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How often do you feel carefree? Frequently? Occasionally? Hardly ever?

When illness and disibility are a part of our lives, it can seem like carefree is a feeling we no longer have a hall-pass for. The burdens of pain and fatigue can make carefree sound like the name of an imaginary island, something found only in fairy tales. I know what it’s like to feel as if you’re always carrying a burden. That kind of weight comes in a variety of forms, many unrecognized by others, even by those closest to you. And, as I spoke of in my last post, invisible burdens can be especially agonizing.

When I was younger I carried the burden of my dysfunctional home life. My mother suffered from untreated mental illness. The face she presented to the rest of the world was polite, poised, oftentimes even playful. Privately, my mother was abusive – verbally and physically – prone to outbursts of bruising violence. She was also given to brutal, days-on refusals to speak. She would talk to everyone else (my father included) but not to me. You might imagine that silence from someone skilled at using her words as weapons would be a relief, but her stares, her turned back, were torture. Her not-talking was just one more manifestation of psychological abuse and withholding. Her revenge-quiet was a buried landmine waiting to be detonated. The waiting was excruciating.

My father was a photographer, and in many of the photos we appear the vision of a tiny, happy family. Sometimes you can catch a whiff of something off, but then you think, it was just the flash, or maybe she was tired of posing for the camera.


I was adopted and an only child. My mother and father were 46 and 43, respectively, when they adopted me. My mother did not want to be a mother, but my father very much wanted to be a father. My mother (coincidentally or not) could not have children, so my father accepted his childless future when he married her. Then a twist of fate: a doctor (who rented his office space in the building my father owned and worked from) asked my father one day over coffee, “Hey Bengy, how would you and Smitty like to adopt a baby?” The young couple set to adopt me had found out they were pregnant and subsequently pulled out of the adoption contract a couple of weeks before I was born. Perhaps if it had not been a rushed decision on my parents part, perhaps if my mother had been given time to truly consider, or to change her mind. Because, now that I’m grown, I know that she knew her “thinking,” her perceptions, her behavior, were not right a lot of the time. I know she knew that her temperament was not the mothering kind. Perhaps my father did not know. Perhaps he was blinded by his love for my mother. Perhaps he was blinded by his love for the child, the family, he so wanted.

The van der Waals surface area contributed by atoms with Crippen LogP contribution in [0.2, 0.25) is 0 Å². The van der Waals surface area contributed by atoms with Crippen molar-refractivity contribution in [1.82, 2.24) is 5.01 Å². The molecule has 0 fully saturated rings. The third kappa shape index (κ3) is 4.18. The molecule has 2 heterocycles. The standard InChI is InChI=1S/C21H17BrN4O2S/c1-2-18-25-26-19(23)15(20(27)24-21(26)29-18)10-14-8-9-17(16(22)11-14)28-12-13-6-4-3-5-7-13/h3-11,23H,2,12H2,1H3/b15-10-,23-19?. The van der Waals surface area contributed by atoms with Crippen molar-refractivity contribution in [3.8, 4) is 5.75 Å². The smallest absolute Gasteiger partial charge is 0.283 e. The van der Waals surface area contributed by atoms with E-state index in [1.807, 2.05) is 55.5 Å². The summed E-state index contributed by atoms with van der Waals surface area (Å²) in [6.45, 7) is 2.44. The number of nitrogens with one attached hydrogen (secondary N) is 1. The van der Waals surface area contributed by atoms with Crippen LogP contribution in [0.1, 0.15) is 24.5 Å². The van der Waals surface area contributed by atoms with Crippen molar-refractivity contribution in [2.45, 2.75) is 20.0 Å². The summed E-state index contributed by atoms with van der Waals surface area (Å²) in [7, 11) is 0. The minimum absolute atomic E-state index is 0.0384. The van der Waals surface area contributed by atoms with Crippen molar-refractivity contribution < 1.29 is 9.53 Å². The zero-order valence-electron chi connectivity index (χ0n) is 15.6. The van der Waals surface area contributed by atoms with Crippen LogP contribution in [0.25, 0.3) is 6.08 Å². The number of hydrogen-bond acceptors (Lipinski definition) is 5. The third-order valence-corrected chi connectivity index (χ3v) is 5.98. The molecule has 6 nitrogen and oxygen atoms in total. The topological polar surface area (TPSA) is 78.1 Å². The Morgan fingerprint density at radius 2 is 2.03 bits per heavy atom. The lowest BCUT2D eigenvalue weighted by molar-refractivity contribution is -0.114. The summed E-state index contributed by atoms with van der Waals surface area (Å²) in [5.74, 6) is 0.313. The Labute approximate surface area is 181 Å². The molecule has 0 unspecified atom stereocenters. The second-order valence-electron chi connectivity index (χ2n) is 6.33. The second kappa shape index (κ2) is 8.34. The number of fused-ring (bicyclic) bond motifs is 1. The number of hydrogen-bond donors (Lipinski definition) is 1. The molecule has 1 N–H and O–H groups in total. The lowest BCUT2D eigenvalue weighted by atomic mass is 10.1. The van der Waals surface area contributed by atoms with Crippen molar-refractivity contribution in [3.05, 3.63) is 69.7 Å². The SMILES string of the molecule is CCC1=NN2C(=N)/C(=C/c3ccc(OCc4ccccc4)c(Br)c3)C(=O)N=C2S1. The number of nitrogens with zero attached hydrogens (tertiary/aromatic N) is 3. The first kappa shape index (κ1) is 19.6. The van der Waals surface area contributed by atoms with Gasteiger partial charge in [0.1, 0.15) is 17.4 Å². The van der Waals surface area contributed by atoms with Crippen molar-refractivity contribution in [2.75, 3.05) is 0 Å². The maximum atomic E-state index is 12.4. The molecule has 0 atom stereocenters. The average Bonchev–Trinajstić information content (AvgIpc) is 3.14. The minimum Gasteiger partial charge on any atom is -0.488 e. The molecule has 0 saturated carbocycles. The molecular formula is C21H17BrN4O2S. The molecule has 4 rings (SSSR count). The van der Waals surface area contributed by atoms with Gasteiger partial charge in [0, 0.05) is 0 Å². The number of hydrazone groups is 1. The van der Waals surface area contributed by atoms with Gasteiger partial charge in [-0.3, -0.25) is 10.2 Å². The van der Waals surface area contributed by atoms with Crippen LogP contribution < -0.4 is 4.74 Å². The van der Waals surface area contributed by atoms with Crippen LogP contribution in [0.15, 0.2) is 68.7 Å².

My mother always said that my father caught her on a good day when he asked if they might adopt me. My mother also said, all the time, that agreeing to adopt me was the one moment of her life she most wished she could go back to undo. I learned both of these pieces of information directly from my mother, when I was eight. One of my neighborhood friends told me I was adopted, she was taunting me at the time, and I kept saying “I am not adopted! I am not!” But it was as though suddenly everything made perfect sense. Somehow, without knowing the truth yet, without even really understanding what “adopted” meant, I knew it explained so very much about my family. When I returned home from Emily’s house, I asked my mother if it was true, was I adopted? “Yes,” she said, “your father and I adopted you. It was the biggest mistake of my life.”

I understood, even in my youth, that the moment right before I was placed in my mother’s arms was the last moment of carefree she had ever known. Caring for a baby, raising a child, being a mother – all of it was her greatest, most confusing and painful burden. She was simply not possessed of the patience and nurturance, the un-selflessness of motherhood. She had been caught up, swayed, by love for my father, by wanting to make him happy. But her devotion to him could not change who she was, or who she wasn’t. And once I was taken home, once I was theirs, what was she to do? A woman of sound mind, of more flexible ways, may have grown, adapted, warmed and softened. She may have opened up and allowed herself to fall in love with her new child. My mother did not, either because she was not willing or because she was not able. In her own way, she did love me, I know that. It is also true that she hated being a mother, and that hatred spilled over to her daughter, to me – even if how my mother felt wasn’t visible to people around us or in pictures.


I carried the the secret of my mother’s mental illness and her abuse of me like a too-large backpack filled with dead weight. During my pre-teen and teenage years, when I began to ask for help from teachers and other trusted grown ups, nobody believed the stories I shared about my mother. Worse, I was punished by teachers, condemned by the nuns and other family members, for “lying,” for being an ungrateful child. I was accused of giving myself black-and-blue marks, seeking attention. The deep, sour and burrowing shame of being unwanted – first by my birthmother and then my adoptive mother – was all the more weighty, draining and suffocating because the source and pain of it were unseen, unbelieved.